The Michael C. Rockefeller Memorial Collection, Gift of Nelson A. Rockefeller, 1969
Not on view
In the Austral Islands, as elsewhere in Polynesia, drums almost certainly formed part of the ritual paraphernalia of sacred sites (marae), where they were played to accompany songs, dances, and ceremonies. Only roughly a dozen Austral Islands drums survive. They consist of tall, thin-walled cylinders of hardwood with drumheads of sharkskin, kept stretched to the correct tension by lengths of cordage secured to a series of lugs. While the upper portion of the instrument was frequently undecorated, the drums have ornate openwork bases often adorned with stylized female figures, possibly representing ancestors or dancing women. The beauty of Austral Island drums was apparently appreciated well beyond the archipelago prior to western contact. Examples appear in eighteenth-century sketches made by early European explorers in Tahiti, some four hundred miles away.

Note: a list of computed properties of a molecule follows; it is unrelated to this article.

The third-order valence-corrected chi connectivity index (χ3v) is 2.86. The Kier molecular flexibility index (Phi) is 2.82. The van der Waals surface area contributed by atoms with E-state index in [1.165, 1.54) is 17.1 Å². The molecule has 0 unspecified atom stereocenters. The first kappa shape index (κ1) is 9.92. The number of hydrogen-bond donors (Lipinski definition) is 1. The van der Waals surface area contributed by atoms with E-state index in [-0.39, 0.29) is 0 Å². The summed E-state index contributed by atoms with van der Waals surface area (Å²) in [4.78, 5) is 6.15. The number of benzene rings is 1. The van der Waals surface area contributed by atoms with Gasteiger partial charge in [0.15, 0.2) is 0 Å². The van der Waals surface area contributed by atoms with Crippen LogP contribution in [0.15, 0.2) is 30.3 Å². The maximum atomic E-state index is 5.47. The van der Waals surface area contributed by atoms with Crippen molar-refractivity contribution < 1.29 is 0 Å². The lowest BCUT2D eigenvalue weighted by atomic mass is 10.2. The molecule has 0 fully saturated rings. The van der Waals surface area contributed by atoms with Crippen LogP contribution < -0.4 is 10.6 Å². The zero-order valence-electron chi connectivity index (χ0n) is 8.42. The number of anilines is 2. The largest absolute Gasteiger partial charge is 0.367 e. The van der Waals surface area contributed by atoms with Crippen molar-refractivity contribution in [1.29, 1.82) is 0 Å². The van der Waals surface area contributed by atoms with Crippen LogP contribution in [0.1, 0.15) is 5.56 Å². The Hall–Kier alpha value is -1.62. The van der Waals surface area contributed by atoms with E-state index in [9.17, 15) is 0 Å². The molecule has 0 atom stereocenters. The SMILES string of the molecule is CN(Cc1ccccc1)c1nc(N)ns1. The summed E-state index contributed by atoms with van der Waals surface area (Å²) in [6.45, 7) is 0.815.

[Julius Carlebach Gallery, New York, until 1957]; Nelson A. Rockefeller, New York, 1957, on loan to The Museum of Primitive Art, New York, 1957–1969; The Museum of Primitive Art, New York, 1969–1978
Art of Oceania, Africa, and the Americas from the Museum of Primitive Art. New York: The Metropolitan Museum of Art, 1969, no. 23.
Pelrine, Diane. Affinities of Form: Arts of Africa, Oceania, and the Americas from the Raymond and Laura Wielgus Collection. Munich: Prestel-Verlag, 1996, p. 78, no. 27.
Kjellgren, Eric. Oceania: Art of the Pacific Islands in the Metropolitan Museum of Art. New York and New Haven: The Metropolitan Museum of Art, 2007, 181, 301-2.
Kjellgren, Eric. How to Read Oceanic Art. How to Read 3. New York: The Metropolitan Museum of Art, 2014.
Moore J. Kenneth, Jayson Kerr Dobney, and Bradley Strauchen-Scherer. Musical Instruments: Highlights of the Metropolitan Museum of Art. First Printing ed. New York: The Metropolitan Museum of Art, 2015, p. 146.